The Riding Mountain Artists’ Residency provides professional artists with an opportunity to be inspired and create their works in the park’s setting. In return these professional artists invite visitors to interact with them and uniquely discover the park through their eyes and works.
We will all die. Yet our society no longer knows how to deal with death, grief and mourning. Drawn to the stories and histories that tie one individual to another, Carolyn Mount reveals the interconnectedness that shapes our world. Utilizing a variety of tools and mediums including drawing, printmaking, ceramics, textiles or relational means of expression, Mount gives material form to our social or personal experiences. Mount’s delicate and sensitive explorations give voice to our inner knowing through quiet moments of honouring. Not afraid to unpack or navigate questions of social obligation, spirituality or family relations, Mount respectfully but insightfully draws the audience in to a deeper, richer way of being as one connected to another.
Urns for Healing is a collection of vessels that give shape to the mystery of the body that one moment holds life and the next is an empty vessel.
“What began as a process of grieving the loss of my mother and giving shape to the way the body holds grief, Urns for Healing has evolved to become a collection of vessels that give form to and explore the mystery of the presence and absence of life,” said Carolyn.
Each form has a metal armature or skeleton made of soldered copper wire. The forms are then wrapped or covered in reclaimed fabric or soft materials and hand-stitched. Though these forms sit empty, they beg the question of what they can or once did contain.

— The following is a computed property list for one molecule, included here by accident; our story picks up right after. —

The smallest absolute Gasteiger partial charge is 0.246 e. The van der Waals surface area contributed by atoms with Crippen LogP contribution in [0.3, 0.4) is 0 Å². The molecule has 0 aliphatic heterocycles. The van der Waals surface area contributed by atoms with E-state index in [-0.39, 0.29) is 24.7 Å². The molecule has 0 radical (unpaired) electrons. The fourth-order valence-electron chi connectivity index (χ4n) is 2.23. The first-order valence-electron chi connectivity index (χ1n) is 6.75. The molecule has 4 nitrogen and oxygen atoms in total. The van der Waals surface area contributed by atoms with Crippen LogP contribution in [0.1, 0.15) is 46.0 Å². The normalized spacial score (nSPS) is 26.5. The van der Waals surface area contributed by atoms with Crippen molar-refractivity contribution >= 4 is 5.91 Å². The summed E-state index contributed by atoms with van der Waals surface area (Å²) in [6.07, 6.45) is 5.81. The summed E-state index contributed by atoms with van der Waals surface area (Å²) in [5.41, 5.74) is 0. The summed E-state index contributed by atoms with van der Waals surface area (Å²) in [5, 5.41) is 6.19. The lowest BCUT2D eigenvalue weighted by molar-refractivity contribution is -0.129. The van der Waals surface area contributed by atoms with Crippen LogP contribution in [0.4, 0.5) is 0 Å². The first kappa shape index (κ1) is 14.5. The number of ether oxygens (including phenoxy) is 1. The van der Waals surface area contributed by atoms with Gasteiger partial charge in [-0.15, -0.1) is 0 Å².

“As we ourselves are skeletons and structures wrapped in the soft and fragile nature of skin, our bodies are ever changing, evolving and responding to the nature and cycles that life brings our way,” said Carolyn. “Likewise, the shape these forms take represents a response to the ever-changing nature of life, death and grieving.”
A new career working in Palliative Care has provided her the honour of working with and supporting others as they die, or are in the process of dying, or are coming to terms with loved ones that have died.
“The mystery of life and death surrounds me and I work to capture and represent the balance of the fragility of life and the death that awaits us all.”
Mount received her MFA from the University of Manitoba. She has had solo shows across Canada, recently including the Society of Northern Alberta Print-Artists (SNAP), Martha Street Studio and Centre de diffusion Presse Papier, and has exhibited in numerous group shows internationally. Her work is a part of important public and private collections in North America and internationally.
Heading out to Riding Mountain?
Connect with Carolyn on Saturday, June 10th at 2:00 p.m at the Clear Lake Bowling Greens.